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How Lent can lead to peace, joy and spiritual renewal


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Philip Kosloski - published on 02/18/20

Lent is not meant to be a gloomy season, but one where we deepen our relationship with Christ.

Lent is notoriously looked down upon by many Christians and seen as a painful season to endure. It can be tempting to think of it as a season where we are “forced” to give up something that we enjoy. However, this misses the fact that Lent is meant to be a time of spiritual renewal and we are challenged to approach it with joy.

Instead of approaching Lent in a negative way, we are invited to view it in the positive, as a season where we can deepen our relationship with Jesus Christ and accompany him on his fateful journey to Jerusalem.

If we truly love Jesus, shouldn’t this be exciting? Typically we are overjoyed when we can spend more time with our spouse or loved one. Shouldn’t we have the same feeling about Jesus?

Christian writer Frederick Charles Woodhouse wrote in his book A Manual for Lent (published in 1883) a similar view of Lent that we should learn from and consider.

Once again Lent has come; once again let us welcome it; let us thank God for it; let us enter upon it with zest and expectation, as upon a season of blessing, a season most fit for us…Many shrink from Lent as a dreary, painful, forbidding season, and so lose half its blessing and all its sweetness. Away with this! Let us take up the Cross with a smile; let us look up to God, and around at our fellow Christians, and inward at our own hearts, and say as our watchword and motto, “Behold, we go up to Jerusalem;” Jerusalem, the city of peace; the city that hath foundations, whose builder and maker is God; our very home, where all good things are, and all dear ones; where all we want, and have wanted so long, will at last be ours. “Behold, we go up to Jerusalem.”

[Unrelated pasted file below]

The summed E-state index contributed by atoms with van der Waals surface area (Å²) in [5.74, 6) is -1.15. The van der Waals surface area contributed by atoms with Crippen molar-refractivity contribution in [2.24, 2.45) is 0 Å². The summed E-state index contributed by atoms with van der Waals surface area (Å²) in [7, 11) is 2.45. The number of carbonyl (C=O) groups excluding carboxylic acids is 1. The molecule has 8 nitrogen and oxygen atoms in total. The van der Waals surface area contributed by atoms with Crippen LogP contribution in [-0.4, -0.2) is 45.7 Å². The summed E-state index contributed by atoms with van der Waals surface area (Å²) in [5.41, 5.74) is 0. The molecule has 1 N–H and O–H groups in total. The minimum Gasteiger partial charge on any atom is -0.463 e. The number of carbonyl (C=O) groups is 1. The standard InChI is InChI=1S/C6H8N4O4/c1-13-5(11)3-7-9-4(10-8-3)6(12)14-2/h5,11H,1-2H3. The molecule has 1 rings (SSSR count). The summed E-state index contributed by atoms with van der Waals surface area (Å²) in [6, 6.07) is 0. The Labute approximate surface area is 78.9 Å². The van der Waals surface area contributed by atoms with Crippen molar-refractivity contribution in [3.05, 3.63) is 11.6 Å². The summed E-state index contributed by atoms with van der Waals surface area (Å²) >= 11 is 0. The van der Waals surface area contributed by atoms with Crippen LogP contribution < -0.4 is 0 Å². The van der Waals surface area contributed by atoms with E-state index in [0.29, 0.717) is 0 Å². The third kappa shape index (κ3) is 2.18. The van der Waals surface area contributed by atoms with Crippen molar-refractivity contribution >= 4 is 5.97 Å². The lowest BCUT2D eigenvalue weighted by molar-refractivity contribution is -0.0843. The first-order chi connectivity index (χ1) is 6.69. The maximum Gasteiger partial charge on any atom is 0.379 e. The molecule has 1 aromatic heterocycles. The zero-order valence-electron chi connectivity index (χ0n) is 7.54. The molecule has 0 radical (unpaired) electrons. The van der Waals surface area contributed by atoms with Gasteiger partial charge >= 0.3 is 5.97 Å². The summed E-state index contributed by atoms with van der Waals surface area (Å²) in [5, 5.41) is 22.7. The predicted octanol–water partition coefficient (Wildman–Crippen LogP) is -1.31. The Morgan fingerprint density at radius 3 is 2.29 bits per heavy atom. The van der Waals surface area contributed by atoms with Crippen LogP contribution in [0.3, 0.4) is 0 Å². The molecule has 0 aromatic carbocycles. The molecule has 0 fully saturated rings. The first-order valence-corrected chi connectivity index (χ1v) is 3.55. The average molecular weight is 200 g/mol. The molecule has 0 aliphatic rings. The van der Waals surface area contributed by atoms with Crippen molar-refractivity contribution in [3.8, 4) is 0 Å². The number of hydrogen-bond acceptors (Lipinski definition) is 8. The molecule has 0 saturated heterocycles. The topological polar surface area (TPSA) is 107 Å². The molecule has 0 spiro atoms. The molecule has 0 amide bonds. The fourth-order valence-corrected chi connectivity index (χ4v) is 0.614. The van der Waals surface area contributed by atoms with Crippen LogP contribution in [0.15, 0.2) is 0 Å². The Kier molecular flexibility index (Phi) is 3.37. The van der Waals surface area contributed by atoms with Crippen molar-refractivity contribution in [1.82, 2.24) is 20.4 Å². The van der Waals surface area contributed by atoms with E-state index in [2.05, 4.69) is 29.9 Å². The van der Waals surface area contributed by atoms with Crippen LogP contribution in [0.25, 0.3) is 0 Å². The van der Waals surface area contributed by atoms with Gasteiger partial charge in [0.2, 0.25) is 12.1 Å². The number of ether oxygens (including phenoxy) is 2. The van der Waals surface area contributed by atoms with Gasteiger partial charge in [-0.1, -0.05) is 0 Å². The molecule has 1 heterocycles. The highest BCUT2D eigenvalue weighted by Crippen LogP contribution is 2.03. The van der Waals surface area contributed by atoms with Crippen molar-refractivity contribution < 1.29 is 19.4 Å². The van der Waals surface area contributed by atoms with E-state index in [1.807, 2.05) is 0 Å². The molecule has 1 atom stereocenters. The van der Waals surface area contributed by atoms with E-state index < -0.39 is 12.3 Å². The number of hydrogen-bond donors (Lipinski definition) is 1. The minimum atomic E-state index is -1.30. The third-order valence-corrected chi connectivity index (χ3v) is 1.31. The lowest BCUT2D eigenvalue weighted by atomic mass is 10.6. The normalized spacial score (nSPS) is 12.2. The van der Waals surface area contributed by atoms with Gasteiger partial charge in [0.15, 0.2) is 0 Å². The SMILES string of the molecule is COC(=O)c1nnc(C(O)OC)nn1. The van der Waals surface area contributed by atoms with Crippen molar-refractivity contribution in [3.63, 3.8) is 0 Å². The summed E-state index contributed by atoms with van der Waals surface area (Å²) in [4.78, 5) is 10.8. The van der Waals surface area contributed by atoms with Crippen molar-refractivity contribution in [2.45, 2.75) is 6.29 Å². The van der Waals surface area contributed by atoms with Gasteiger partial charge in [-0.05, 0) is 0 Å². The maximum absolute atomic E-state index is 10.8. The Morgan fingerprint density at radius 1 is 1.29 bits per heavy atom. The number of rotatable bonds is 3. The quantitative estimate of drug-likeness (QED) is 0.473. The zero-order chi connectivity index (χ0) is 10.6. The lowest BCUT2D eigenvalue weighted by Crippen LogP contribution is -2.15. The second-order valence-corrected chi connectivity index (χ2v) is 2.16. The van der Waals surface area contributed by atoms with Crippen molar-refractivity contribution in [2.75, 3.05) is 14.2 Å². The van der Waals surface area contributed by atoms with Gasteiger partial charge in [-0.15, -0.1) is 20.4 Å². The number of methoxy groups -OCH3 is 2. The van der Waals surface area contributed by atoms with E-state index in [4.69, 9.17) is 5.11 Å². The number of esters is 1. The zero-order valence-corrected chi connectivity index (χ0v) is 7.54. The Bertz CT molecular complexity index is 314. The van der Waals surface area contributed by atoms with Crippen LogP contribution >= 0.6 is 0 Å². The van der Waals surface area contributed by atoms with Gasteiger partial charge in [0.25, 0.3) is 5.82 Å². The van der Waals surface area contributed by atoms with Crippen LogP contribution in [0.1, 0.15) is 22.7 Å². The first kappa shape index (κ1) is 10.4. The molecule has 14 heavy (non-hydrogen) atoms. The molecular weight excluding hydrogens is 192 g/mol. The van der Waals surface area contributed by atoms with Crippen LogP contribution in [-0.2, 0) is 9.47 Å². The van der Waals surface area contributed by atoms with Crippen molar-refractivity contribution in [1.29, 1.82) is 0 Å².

It is true that this pathway to Jerusalem is often filled with difficulties and suffering, but these privations are only stepping-stones to reach a place of serenity and peace.

The way is long, and sometimes hard and dreary; but as we go we forget it all, and break forth into singing. It is hard to give up and leave behind what nature so dearly loves, but lo sacrifice brings more delight than indulgence. We lay hold of the crown of thorns, pale with terror; our hands tremble as we raise it to our heads. In that little space we have many times resolved to throw it away; but somehow we place it shuddering upon our heads; and lo! its thorns are gone, and there are flowers there instead. We try to have fellowship with Christ in His Passion; we take up the Cross; we court pain, in loving sympathy with Him; but lo! He is always beforehand with us. He has borne all pain Himself; He has taken away the sting of it; He has drained out the power of all; these mortifications do but give us joy and peace.

Jesus similarly told his disciples to not let fasting impact them in a negative way, but to approach it in a spirit of joy.

“When you fast, do not look gloomy like the hypocrites. They neglect their appearance, so that they may appear to others to be fasting. Amen, I say to you, they have received their reward. But when you fast, anoint your head and wash your face, so that you may not appear to others to be fasting, except to your Father who is hidden. And your Father who sees what is hidden will repay you.” (Matthew 6:16-18)

In the end, Lent is a beautiful time for the soul and opens-up a pathway to spiritual renewal. Our experience of Lent will greatly depend on the way we look at it. If we see it as a time of privation, we will likely not last the whole of Lent. However, if we see it as a way to draw closer to Jesus, any sacrifice we do will be worth it and we will approach it with joy.


Read more:
Why fasting leads to freedom


Read more:
Better than fasting: Spiritual advice from a mystic, a poet, a doctor, and a saint

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